Circus Smirkus begins summer tour

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(Host) Every summer, a Vermont youth circus travels through New England, giving performances filled with juggling, tumbling, and tight wire acts. It’s called “Circus Smirkus” and the troupe put on its first show Sunday in Greensboro, kicking off a seven-week tour.

VPR’s Lynne McCrea went behind the scenes last week as the troupe rehearsed, to find out what makes this youth circus ‘one-of-a-kind.’

(Sound from the circus ring) “Here we go! Able to leap tall buildings in a single bound!”

(McCrea) Circus Smirkus bills itself as the only youth circus in the country that puts on a full summer tour, under a big top. It’s a non-profit organization, founded in 1987, with the mission of giving kids who’ve developed strong circus skills the chance to immerse themselves in circus life.

This year, the troupe consists of 26 youngsters, who are between 11 and 18 years old. Over the course of the winter they’ve auditioned and been selected from about 400 candidates from across the country and around the world. Then in June, the troupers come together in Greensboro for three intensive weeks, to create the show.

(Troy Wunderle) “That’s very different than most circuses.”

(McCrea) Troy Wunderle is creative director for the circus. He says most circuses either hire people who’ve been working on an act for a number of years, or they are a training facility that creates a show over a longer period of time.

(Wunderle) “We do it in three weeks, and we immediately start touring. And I think partially because of that we have energy in this circus that many circuses don’t have – spirit and energy that absolutely blows the audiences away.”

(McCrea) And Wunderle expects that the skill of these young performers will also ‘blow audiences away.’ At today’s rehearsal, 13-year-old Jake Verner is about to juggle while standing on the shoulders of someone who is standing- and rolling – on a large ball. It’s called ‘two man high on a rolling globe.’

(Verner) “I have to stay fully focused on what I’m gonna do, and just, like do everything just, like as hard as I can and just do it right.”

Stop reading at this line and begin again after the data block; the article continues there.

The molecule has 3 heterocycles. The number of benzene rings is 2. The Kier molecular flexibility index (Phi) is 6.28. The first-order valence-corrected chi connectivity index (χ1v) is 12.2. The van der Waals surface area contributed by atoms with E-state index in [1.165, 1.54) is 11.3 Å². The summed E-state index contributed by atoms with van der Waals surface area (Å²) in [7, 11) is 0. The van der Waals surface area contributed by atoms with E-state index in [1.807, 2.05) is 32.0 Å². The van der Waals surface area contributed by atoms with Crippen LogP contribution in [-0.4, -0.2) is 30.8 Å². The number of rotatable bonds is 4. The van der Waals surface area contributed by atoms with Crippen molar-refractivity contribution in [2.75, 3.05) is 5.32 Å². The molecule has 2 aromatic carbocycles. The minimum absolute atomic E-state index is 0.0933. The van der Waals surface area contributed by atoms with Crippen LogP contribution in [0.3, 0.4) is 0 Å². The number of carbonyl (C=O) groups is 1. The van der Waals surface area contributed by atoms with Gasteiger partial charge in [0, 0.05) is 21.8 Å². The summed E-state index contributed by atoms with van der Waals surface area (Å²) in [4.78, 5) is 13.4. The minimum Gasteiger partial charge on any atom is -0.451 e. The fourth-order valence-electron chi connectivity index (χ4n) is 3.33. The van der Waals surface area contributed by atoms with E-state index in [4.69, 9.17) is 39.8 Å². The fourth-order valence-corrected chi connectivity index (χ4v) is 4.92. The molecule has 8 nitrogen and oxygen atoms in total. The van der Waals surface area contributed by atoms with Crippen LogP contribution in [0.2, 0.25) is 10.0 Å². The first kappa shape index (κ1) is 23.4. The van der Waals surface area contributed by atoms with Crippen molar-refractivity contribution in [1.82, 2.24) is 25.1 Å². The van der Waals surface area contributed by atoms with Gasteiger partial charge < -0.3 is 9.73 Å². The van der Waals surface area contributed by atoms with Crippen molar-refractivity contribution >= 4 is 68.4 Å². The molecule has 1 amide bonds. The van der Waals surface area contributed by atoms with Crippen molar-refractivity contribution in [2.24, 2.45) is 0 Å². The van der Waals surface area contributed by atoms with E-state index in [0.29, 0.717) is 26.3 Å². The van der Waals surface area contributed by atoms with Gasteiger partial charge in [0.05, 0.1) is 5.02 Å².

(McCrea) From the back of the rehearsal ring, the director describes this part of the act:

“He’s juggling, standing on someone’s shoulder. He’s about 14 feet up in the air with NO safety belt!”

(McCrea) “Adult leaders do keep safety in mind and performers use safety belts in high wire acts. Still, Troy Wunderle says this level of performing often exceeds what audiences expect.”

(Wunderle) “They see someone riding a unicycle on a slack wire juggling five clubs. They didn’t expect to see that. They see kids doing four-man highs on each other’s shoulders – they didn’t expect to see that. They see kids flying through the air doing triple or quad flips off a teeter board – that’s not expected.”

(Rachel Schiffer) “There’s something about the air that I just like.”

(McCrea) Rachel Schiffer is one of those who will be ‘flying through the air’, doing acts on the wire. She’s been with Circus Smirkus for nine summers and, at 18, is one of the troupe’s oldest members. This year, she’s not only a performer she’s a staff member, with responsibilities that include helping to assemble the show’s bulky, metal bleachers:

(Schiffer) “I don’t know if it’s flush yet, do you want it to move more forward?”

(McCrea) It’s a hot muggy day and the chore is not glamorous. But Rachel Schiffer says this is part of circus life, a life that includes communal bathrooms and standing in line for lunch.

(Schiffer) “Well Smirkus is definitely a tight knit group of troupers and performers, and staff included. So that aspect of circus life DOES need a bit of adjusting to, if you not used to living with large groups of people in semi-tight quarters. But it’s totally worth it.”

(McCrea) Now in his third week here, 13-year-old Jake Verner seems to be adjusting.

(Verner) “Yeah, it’s kind of hard to have to stand in line to eat food. But, ah, it’s okay because the food is awesome here, I love it.”

(McCrea) And performers like Jake, and Rachel, expect that the best is yet to come. They’ll travel to 14 towns and put on 70 shows this summer, bringing very personal rewards to each performer.

(Schiffer) “Just looking at someone walking down the street, you wouldn’t think, ‘Oh, she can do a back tuck off two guys’ hands.” But they get in the ring and the talent just pops out- bursts. And it’s really neat to see that happen in the ring.”

(Verner) “I just like the energy of the crowd and just how people root you on when you’re performing. Circus people are just like- they’re ecstatic. They have so many different skills, it’s just awesome.”

For Vermont Public Radio, I’m Lynne McCrea in Greensboro.

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